Reverse ATM attack used to steal nearly $4 million in cash

Don’t know what is a reverse ATM attack? You are about to find out

As banks and financial services are attempting to beef up security in order to preserve funds as much as possible, the level of sophistication with how money is being stolen from these institutes have also increased. Starting from last year, criminals in Russia have found a way to steal nearly 252 million Rubles, which translates into $3.8 million US dollars from five unnamed banks.

They have managed to achieve this feat by using a process called reverse ATM attack. According to the Russian digital intelligence firm Group-IB, reverse ATM attack is able to exploit weaknesses in the international transfer system, allowing criminals to withdraw bundles full of cash with ease. However, according to the security agency, these criminals could have ran away with more cash if they had been more patient, signifying how effective the reverse ATM attack method is when malice is your only intent.

According to Forbes, here is how the process works:

Mules or simple depositors working for these criminals would deposit sums of 5,000, 10,000 and 30,000 Rubles into verified accounts, and after that, they would withdraw the amount from the ATM machine. Afterwards, they take a receipt from the ATM, which details a payment reference number as well as the amount withdrawn by them.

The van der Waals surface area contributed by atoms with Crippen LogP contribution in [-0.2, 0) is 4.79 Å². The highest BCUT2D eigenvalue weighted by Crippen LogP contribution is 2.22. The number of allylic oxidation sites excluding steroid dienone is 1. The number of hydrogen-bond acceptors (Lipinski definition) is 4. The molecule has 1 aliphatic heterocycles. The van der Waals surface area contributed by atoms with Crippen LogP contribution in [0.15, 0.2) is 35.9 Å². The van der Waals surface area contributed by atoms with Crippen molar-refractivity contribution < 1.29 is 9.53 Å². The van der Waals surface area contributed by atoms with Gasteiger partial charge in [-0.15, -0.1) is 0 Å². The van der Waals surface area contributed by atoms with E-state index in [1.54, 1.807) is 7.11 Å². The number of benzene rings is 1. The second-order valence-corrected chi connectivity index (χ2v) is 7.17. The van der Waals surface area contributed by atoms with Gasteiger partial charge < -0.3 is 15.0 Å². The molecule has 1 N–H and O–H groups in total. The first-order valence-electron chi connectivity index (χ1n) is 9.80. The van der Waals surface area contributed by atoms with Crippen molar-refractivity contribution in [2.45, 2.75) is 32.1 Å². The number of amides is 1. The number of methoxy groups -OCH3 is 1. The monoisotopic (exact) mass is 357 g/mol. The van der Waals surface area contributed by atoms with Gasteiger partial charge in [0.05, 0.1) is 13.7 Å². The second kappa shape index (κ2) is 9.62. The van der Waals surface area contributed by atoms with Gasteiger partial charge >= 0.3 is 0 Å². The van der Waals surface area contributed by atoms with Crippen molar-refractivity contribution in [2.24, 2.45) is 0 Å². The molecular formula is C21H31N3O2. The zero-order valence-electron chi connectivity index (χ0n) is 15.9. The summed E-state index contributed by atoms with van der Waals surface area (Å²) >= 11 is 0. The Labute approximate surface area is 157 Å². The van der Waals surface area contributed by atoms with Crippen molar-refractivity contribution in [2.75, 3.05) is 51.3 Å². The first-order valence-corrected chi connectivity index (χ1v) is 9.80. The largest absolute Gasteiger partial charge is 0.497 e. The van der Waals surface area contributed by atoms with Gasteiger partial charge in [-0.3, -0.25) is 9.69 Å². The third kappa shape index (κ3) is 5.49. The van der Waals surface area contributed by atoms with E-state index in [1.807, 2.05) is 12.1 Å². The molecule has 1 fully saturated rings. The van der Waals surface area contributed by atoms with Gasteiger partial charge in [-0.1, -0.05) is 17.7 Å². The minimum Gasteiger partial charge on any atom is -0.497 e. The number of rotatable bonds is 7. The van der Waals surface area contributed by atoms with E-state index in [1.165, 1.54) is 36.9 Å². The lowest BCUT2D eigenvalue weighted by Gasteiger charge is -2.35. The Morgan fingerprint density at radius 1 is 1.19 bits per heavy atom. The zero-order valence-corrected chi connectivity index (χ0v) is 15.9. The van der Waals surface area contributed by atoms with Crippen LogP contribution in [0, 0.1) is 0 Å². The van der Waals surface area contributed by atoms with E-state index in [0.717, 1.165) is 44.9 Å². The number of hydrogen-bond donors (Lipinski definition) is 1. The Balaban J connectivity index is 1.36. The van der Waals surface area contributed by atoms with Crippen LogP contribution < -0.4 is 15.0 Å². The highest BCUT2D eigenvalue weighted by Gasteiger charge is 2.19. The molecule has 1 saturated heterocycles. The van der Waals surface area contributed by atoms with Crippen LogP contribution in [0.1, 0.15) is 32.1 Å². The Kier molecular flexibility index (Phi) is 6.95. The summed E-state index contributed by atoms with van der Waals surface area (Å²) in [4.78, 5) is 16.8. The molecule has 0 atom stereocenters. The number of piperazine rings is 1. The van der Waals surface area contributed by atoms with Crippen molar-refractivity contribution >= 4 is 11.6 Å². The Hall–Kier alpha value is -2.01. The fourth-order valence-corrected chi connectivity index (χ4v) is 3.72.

After this process has been successfully carried out, the information is later sent to hackers who then use the data and gain access to thousands of point of sale terminals, which are located in abundance in the US and the Czech Republic. By doing this, they are able to create a ‘reversal operation’ on a terminal that fools the bank into believing the withdrawal of funds had been cancelled.

At the point of sale terminal, this looked as though goods were returned or a payment declined, while to banks it looks like the ATM withdrawal had been cancelled. Funds are returned to the account, though the crooks had already taken the cash and are probably celebrating their payday over a successful, clever and clandestine heist.

The process is continued until there are no physical notes remaining in that particular ATM. This process is then repeated at various locations, which explains how the criminals had been able to steal so much cash in a small amount of time. Group-IB has currently not stated its plans to bring these hackers to justice nor has it specified any other information to the public. However, if we have an update, we will publish it accordingly.

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Muhd. Omer cannot control his love for tech, so he became an author at Techworm to report on the latest happenings in technology, and to educate others



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